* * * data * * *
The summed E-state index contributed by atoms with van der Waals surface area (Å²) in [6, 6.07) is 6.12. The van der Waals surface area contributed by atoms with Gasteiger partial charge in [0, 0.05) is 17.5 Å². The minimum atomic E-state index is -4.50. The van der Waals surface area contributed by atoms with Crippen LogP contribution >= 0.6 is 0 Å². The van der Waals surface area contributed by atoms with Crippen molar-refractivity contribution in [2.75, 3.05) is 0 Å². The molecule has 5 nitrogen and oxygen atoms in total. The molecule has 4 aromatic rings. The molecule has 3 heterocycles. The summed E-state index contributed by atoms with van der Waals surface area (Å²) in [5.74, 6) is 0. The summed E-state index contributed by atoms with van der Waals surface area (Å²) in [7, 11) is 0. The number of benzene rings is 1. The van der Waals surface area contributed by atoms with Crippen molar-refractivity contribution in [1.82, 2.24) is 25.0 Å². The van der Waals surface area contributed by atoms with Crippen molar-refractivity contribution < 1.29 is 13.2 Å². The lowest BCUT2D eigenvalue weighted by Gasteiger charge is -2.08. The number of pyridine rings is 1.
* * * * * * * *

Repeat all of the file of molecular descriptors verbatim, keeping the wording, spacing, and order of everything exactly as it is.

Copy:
The summed E-state index contributed by atoms with van der Waals surface area (Å²) in [6, 6.07) is 6.12. The van der Waals surface area contributed by atoms with Gasteiger partial charge in [0, 0.05) is 17.5 Å². The minimum atomic E-state index is -4.50. The van der Waals surface area contributed by atoms with Crippen LogP contribution >= 0.6 is 0 Å². The van der Waals surface area contributed by atoms with Crippen molar-refractivity contribution in [2.75, 3.05) is 0 Å². The molecule has 5 nitrogen and oxygen atoms in total. The molecule has 4 aromatic rings. The molecule has 3 heterocycles. The summed E-state index contributed by atoms with van der Waals surface area (Å²) in [5.74, 6) is 0. The summed E-state index contributed by atoms with van der Waals surface area (Å²) in [7, 11) is 0. The number of benzene rings is 1. The van der Waals surface area contributed by atoms with Crippen molar-refractivity contribution in [1.82, 2.24) is 25.0 Å². The van der Waals surface area contributed by atoms with Crippen molar-refractivity contribution < 1.29 is 13.2 Å². The lowest BCUT2D eigenvalue weighted by Gasteiger charge is -2.08. The number of pyridine rings is 1.